David's Foray

2 July 2017

La Sierra de Juárez

 Linda is in the States for the monthly check of oil and sparkplugs that the medical trial in which she is enrolled requires. In her spare moments she is fighting with the insurance companies, whose opacity and inefficiency has long since ceased to astound but increasingly frustrates and angers. [Don’t the guys in Washington get it? I have a three-page screed ready to pound out, but I’ve decided it is better I spare you the reading of same, and my blood pressure the writing of it.] Linda is also haranguing various airlines, in that gentle and most politic fashion of which she is a master, for having once again screwed up the requested, promised, and confirmed wheel chairs to whisk her through the airports and customs.  [Note from editrix: no pictures for this, as you  can imagine....]

Our brief phone conversations also inform me that she is heart-to-hearting with friend Jean Carpenter, filling shopping carts at Trader Joe’s, several Goodwills and Savers, and the Kingston Free Library (aka Transfer Station, aka Town Dump). She traveled north with a full Vera Bradley bag and an empty suitcase for just such a binge. [Editrix: Ditto from above]

 

I’ve taken advantage of four days of bacheloring to head north into the Sierra de Juárez, the mountain range between the Valley of Oaxaca and the Gulf coast, intending three days of hiking and birding at altitudes that Linda does not now generally find comfortable. I tried this expedition the last time Linda went north, but the very unusual monsoons forced me back on to pavement and back to our warm dry house in Santa Cruz Etla. This time the weather reports looked good (dry days, wet evenings, dry nights – it IS the rainy season, after all). I reserved two nights at the cabins near Ixtlán and figured I’d find something else for the third night. At the airport, once Linda had cleared security [Editrix: i.e, they didn't take away my knitting needles]  ,  I drove off in the pitch dark pre-dawn and headed for the sierra.

 

These mountains make themselves felt pretty quickly when one leaves the Valley, which is at 1500 meters, about the height of Denver. After only 20 kilometers of corkscrew driving I had climbed to La Cumbre de Ixtepeji at 2800 meters (la cumbre literally, means the summit; in actuality, the pass). It was just barely beginning to grow light.

 

Ixtepeji is an indigenous community, and their land is part of the Sierra de Juárez Forest Preserve. The community runs some eco-cabins about seven kilometers in from the highway along the summit ridges. It was still just barely dawn, and I had six or seven hours to fill before my cabin would be ready at Ixtlán. It was far too early to register at the Ixtepeji entrance cabin on the highway and pay my 20-peso road-usage fee, but not too early to start up the well-maintained dirt road toward the cabins. The plan? Spend a half day hiking the trails and birding and pay on the way out. But I hadn’t gone more than 500 meters when I realized a revision was in order. Since we had risen at 3:45 to get Linda to the airport, and the headache I’d awakened with after my four hours of sleep had not been cured by the change in altitude, as I had hoped, nor by the reverse slalom that had addled my head on the quick climb from 1500 meters to nearly 3,000, what I needed to do was nap. I reclined the seat, settled my head on our Michoacán pig pillow, and cracked the windows enough for the mountain sounds to lull me. I have no recollection of the next hour and a half.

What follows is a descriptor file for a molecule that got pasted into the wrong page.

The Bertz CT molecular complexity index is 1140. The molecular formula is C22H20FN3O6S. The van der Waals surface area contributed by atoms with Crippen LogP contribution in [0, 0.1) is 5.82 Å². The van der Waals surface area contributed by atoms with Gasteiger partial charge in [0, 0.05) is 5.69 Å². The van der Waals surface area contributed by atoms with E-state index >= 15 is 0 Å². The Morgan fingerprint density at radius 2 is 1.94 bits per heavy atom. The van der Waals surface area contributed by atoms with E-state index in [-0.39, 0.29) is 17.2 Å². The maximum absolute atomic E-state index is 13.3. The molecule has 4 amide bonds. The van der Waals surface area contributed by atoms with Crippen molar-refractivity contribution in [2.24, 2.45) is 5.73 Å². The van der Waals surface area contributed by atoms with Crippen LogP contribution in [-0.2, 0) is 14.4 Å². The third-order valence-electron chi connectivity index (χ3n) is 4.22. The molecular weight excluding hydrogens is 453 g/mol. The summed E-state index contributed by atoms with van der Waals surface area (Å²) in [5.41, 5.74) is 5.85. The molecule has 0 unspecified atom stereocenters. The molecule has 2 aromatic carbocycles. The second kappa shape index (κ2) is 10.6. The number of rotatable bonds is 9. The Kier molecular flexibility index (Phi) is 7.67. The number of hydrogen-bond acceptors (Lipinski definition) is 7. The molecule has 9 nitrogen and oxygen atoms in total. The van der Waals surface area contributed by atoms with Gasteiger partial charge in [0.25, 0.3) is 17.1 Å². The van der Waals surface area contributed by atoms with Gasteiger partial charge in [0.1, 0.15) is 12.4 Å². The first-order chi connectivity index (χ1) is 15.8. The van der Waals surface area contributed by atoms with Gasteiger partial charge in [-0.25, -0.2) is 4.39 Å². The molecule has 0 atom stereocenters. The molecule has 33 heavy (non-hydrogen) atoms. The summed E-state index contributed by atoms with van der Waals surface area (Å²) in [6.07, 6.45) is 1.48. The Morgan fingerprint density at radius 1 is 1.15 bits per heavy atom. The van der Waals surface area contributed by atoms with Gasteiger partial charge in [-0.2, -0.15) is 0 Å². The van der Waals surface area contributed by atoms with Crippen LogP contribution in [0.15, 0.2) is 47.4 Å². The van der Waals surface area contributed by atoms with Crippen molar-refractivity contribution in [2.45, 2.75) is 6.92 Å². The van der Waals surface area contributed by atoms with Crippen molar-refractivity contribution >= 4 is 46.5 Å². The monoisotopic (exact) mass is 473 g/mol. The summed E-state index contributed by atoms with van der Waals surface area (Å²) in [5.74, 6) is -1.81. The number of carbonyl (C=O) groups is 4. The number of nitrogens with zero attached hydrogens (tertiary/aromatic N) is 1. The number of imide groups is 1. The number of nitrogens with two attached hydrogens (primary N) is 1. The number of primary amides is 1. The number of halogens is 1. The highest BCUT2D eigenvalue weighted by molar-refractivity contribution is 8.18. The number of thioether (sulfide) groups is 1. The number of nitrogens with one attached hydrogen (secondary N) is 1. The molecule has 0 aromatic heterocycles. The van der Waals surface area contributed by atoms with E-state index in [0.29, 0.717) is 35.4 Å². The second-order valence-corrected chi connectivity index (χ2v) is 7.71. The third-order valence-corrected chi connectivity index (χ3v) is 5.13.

Then, awake, and with the headache somewhat abated, I inched along the road, stopping wherever I saw a trailhead. At each I parked and walked until the path got too steep, up or down, for the remnant thumping in my head or for my lungs that were still adjusting to altitude. But, in fact, I quickly forgot both.

Gorgeous morning light filtered through the cloud forest of gnarled grey encino-oaks, orange-skinned madroños, and a variety of towering conifers, most of them garlanded with bromeliads and epiphytes. The sun refracted on last night’s raindrops clinging to the tips of leaves, turning them to diamonds that sparkled in the breath of a breeze. In the forest’s upper story a group of Steller’s jays chased me for a few hundred meters. A strong-billed tree-creeper, the size of a crow but with a brown streaked head and chest and cinnamon wings and tail, foraged its way up a fir tree until it lost itself in the heights. Here and there clumps of wild flowers added notes of red, blue, or yellow. Along one stretch of the road, giant maguey cactuses crouched in the tangled understory. There were squirrels, both black and reddish brown, and on flat rocks along the trail neat piles of the detritus from well-munched pinecones.

 

I took a bunch of pictures that will undoubtedly not come out. I’ve been in forests like this before, and the enormity and depth and texture and overwhelming greenness get lost when you reduce them to two dimensions and try to package them in a tiny frame. I always forget that while the human eye can see simultaneously both emerald ferns in deep shadow and moss-draped encino-oaks spotlighted by the sun, the camera, at least any that I’ve ever held, can’t. It either blacks out the shadows or washes out the bright spots, or both. But with digital, now that I don’t have to pay for film, even though I know it is futile, I always try.  [Sure enough, the photos all failed. I’ve posted one forest scene, a bromeliad, and a red something flower just as proof of presence.]

 





Ixtlán is on the main highway to the Gulf through the Sierra de Juárez, just past the village of Guelatao. These mountains—part of the Sierra Madre Oriental—are named for Benito Juárez, the Zapotec Indian from a poor mountain family who became president of Mexico. He was born in Guelatao in 1806 and baptized in Ixtlán.